Due to their chemical composition and/or other properties, hazardous wastes may pose substantial risks to human health and the environment if not properly managed or released into the environment. Hazardous wastes are generated from many sources, ranging from industrial manufacturing processes to commercial products containing hazardous substances which are discarded after use. Hazardous waste can come in different forms, namely liquid, solid, gas, or sludge.

Some examples of hazardous wastes are:

  • Waste electrical and electronic equipment (WEEE);
  • Spent batteries and accumulators;
  • Chemicals and empty chemical containers;
  • Pharmaceutical waste;
  • Pesticides;
  • Waste from petroleum refining;
  • Asbestos;
  • Waste lubricating oils.


The properties which render waste hazardous are set out in Schedule 3 of the Waste Regulations, which are further clarified in Commission Decision 2000/532/EC establishing a List of Waste (Click here to learn more on the Waste Classification and the European List of Waste). Due to the potential threats to human health and the environment, hazardous wastes are subject to a strict control regime covering their entire life-cycle, from generation to final disposal or recovery (the so-called “from cradle to grave” approach).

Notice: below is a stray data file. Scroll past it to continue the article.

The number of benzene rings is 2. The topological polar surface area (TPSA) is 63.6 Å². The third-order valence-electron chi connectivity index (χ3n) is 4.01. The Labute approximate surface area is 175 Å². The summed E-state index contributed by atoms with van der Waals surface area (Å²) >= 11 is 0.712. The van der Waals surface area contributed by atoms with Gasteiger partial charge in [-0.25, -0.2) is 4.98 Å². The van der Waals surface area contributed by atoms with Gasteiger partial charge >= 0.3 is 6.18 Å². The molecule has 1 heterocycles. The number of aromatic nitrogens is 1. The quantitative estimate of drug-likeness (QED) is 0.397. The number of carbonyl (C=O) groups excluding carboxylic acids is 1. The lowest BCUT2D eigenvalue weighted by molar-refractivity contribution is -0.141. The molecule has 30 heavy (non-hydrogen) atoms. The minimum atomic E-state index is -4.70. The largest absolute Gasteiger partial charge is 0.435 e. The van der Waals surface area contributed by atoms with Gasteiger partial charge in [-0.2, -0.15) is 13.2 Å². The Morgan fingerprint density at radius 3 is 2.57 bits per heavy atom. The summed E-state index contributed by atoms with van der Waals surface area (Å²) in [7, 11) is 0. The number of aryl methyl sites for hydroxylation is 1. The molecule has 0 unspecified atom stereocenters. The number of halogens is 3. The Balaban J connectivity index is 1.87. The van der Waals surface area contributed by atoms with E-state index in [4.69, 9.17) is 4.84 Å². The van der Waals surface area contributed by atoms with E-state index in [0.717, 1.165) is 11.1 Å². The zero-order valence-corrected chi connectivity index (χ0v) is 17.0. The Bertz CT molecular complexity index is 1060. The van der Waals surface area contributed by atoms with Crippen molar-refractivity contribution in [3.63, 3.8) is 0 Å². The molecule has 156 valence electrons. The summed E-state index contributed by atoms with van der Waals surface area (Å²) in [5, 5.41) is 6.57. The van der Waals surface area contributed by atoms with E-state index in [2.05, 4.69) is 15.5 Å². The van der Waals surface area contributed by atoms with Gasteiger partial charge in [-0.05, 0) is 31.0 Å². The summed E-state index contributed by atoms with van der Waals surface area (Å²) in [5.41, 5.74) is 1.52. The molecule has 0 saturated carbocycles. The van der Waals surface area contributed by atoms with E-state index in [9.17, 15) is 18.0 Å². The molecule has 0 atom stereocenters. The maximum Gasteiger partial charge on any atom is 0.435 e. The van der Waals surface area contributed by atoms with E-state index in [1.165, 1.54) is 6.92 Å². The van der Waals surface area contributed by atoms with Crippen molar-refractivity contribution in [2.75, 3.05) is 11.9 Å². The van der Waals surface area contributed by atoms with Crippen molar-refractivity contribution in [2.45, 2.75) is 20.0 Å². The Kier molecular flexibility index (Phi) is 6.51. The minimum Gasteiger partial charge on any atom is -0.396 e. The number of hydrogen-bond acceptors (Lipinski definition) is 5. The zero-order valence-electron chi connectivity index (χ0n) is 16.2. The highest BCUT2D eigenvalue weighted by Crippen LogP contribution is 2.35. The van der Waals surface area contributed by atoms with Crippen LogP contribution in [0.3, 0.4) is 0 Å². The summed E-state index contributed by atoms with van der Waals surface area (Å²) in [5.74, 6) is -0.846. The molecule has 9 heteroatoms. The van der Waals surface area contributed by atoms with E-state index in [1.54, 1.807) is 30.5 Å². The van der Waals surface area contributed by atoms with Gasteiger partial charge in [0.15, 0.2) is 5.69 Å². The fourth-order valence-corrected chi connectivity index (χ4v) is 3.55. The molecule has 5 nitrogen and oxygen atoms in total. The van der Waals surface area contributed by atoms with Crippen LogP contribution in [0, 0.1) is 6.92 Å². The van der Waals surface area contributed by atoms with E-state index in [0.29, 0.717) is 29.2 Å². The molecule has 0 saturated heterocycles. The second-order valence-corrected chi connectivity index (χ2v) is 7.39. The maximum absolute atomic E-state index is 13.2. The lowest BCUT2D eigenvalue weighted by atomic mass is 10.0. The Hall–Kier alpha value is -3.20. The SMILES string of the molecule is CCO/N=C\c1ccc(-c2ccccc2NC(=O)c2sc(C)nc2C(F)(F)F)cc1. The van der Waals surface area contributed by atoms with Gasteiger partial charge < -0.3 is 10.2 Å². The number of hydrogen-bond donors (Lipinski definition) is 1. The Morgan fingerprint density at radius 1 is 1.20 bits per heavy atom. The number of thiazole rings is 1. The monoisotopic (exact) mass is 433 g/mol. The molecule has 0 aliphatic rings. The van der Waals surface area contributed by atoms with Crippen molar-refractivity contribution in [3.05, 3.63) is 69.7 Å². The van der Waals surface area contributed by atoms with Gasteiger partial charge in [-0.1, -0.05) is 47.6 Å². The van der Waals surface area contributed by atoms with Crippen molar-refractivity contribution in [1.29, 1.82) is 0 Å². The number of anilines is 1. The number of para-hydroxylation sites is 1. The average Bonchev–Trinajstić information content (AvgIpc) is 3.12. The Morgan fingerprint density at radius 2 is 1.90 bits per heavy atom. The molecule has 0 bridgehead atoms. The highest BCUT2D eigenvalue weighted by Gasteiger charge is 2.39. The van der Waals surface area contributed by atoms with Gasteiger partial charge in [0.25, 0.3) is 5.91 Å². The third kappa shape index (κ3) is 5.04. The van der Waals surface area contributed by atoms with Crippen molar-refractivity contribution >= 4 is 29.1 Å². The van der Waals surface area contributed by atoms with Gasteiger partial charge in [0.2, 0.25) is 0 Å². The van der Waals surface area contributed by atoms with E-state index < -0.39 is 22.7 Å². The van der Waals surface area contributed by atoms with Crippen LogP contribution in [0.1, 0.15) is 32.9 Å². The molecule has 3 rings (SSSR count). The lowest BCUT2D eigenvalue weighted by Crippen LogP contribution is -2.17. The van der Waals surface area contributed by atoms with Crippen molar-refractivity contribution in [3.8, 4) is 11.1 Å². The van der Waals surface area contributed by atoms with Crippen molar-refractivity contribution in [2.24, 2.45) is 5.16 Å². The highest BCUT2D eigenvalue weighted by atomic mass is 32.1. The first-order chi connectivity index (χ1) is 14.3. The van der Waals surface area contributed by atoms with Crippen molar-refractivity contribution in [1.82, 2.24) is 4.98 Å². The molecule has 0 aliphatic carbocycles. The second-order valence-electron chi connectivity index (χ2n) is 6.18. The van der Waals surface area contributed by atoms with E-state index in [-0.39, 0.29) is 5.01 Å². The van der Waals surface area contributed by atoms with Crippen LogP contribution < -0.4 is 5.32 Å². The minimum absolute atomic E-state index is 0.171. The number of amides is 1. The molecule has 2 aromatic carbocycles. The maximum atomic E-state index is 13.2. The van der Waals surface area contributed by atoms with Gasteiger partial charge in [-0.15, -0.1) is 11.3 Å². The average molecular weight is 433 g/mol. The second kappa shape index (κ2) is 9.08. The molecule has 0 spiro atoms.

The Waste Regulations include specific obligations concerning labelling and packaging of hazardous wastes, record keeping as well as monitoring and control procedures on transfers of such wastes within the Maltese Islands. The said Regulations also prohibit mixing of hazardous wastes.